What other twoprov groups are you a fan of and why?

J: You already mentioned one.

M: Yes, A Little Bit of Tender. They are so strong and they are also coached by Maria Peters. If I believe not. If I believe not? If I believe not I do. If I’m not mistaken. Um, yes, that’s a two prov group I love. Oh, the Ed and Bryn festival. They are beautiful because they are just it’s a slow burn beautifulness and it’s just like a hug of improv. It’s just so so beautiful.

J: I was going to say Bryn as well.

M: Oh, I just love him.

J: Yay!

M: Find him on social media. Stalk him. And then talk to him in person. Oh, Dudes. I love the fact that they have just started off a night to celebrate twoprov. Dudes are a pairing that are also a couple. An improv couple but also a pairing that is a romantic pairing as well.

J: Like Mort Saga?

M: Yes, Mort Saga as well.

J: Awesome.

M: Yeah so Dudes are a great pairing. Maybe they are so intimate with each other not necessarily because it’s romantic but because they are that close. You know when there is a couple in improv but you don’t really believe that they are a couple but it doesn’t matter because the story is so great. You believe Dudes are a couple, you believe that they hate each other you believe that they are just friends. They are just dudes. Yeah, they’re great. And Mort Saga yes.

J: Mort Saga always excellent.

M: Scandi crime



Tell us about the sort of rehearsals you do to get ready for a show?

M: Sometimes we just sit and chat if that is what we are feeling. And that is great when there is only two of you.

J: Yeah, sometimes we just sit and talk and chat. Especially if we haven’t seen each other for a while

M: Yeah, we’ve got to connect.

J: If there’s been a break and it’s our first rehearsal after that we will just be us sitting on the sofa gossiping. And that’s really good because it’s checking in, seeing where we are, seeing what’s happening – because it’s really important to have that.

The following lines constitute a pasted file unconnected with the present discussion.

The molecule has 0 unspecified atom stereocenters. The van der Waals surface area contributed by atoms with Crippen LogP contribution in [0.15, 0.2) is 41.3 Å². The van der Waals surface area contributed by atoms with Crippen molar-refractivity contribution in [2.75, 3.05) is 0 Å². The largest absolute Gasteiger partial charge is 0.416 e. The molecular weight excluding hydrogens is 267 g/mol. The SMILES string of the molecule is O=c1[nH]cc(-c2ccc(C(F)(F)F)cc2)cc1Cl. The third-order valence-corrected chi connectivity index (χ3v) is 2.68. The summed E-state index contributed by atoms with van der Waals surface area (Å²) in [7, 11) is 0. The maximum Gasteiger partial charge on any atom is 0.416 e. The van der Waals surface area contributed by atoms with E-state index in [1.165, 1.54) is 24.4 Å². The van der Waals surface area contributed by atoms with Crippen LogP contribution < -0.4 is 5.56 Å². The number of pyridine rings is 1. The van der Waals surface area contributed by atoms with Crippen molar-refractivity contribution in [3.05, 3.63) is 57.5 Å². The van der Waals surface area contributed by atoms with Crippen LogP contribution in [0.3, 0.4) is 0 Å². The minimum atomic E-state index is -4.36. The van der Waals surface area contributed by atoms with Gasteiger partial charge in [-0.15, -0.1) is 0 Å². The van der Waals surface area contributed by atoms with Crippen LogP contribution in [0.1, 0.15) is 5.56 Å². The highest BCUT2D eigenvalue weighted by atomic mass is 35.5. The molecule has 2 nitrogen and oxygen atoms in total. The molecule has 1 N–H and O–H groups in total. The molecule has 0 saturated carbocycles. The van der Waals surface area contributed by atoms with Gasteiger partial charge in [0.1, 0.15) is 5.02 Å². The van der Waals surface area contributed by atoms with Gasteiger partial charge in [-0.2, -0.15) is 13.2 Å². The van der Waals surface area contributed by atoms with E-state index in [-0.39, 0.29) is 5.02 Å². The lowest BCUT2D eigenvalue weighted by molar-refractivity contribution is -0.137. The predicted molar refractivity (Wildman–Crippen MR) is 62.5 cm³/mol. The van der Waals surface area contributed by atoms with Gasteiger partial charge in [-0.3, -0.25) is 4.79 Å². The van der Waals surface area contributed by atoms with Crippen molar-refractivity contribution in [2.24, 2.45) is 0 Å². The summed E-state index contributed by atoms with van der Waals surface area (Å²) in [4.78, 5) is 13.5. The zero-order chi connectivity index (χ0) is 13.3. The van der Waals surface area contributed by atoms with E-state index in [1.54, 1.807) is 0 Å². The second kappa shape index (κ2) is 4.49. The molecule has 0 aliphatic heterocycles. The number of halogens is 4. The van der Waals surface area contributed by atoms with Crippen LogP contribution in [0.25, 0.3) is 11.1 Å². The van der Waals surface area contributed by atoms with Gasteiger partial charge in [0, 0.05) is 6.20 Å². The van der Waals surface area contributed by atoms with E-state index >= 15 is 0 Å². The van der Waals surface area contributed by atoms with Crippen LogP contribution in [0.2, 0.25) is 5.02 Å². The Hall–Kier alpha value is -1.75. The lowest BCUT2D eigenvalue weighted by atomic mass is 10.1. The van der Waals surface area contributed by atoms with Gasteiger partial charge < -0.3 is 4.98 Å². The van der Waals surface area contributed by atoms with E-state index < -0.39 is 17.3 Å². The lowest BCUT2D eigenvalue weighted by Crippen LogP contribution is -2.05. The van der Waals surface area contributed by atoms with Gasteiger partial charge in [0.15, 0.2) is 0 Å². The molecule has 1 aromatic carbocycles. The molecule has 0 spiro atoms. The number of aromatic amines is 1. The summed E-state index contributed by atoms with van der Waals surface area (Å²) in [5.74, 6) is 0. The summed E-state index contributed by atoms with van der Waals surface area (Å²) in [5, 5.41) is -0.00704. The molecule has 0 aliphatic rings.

M: No, definitely.

J: Otherwise we have kind of a format that we end up doing. We do a bit of a physical warm up and word association and games.

M: And also drilling things and usually sitting down and discussing. The discussion is usually a book mark of what we are doing. Yeah, just going over and over again.

J: Yes, exactly.


Do you have any pre show rituals – if so what are they?

J: Rubber chicken?

M: Yeah, rubber chicken.

M&J: One two three four five meh mah meh

J: Yeah, rubber chicken

M: Going to the toilet?

J: Yes!

M: Going, do I need to go to the toilet? Shall we just go toilet?

J: Yeah. And then the lights come down and it’s oh my god I need the toilet!

M: Oh that reminds me of when we was in Edinburgh last year and we walked up the steps to go and see a show and it was the guys from Bristol and they were just like, ‘Oh my gosh someone’s just dropped out can you do the show?’ and when we were just going to go and watch the show we didn’t need to go to the toilet but when we realised we were going to perform we were like we better go to the loo!

J: So we ran downstairs and did a warmup over the cubicle walls whilst both of us having a wee.

M: Which was a pre-show.

J: Which was a pre-show because the other ladies in the bathroom got to hear us doing improv over the top of the cubicles – but yeah it was Edinburgh so you know it was all cool. You know what people are like. Right, so shall we go in and we’ll finish this later?


What are your aims for your troupe for the improv in 2019?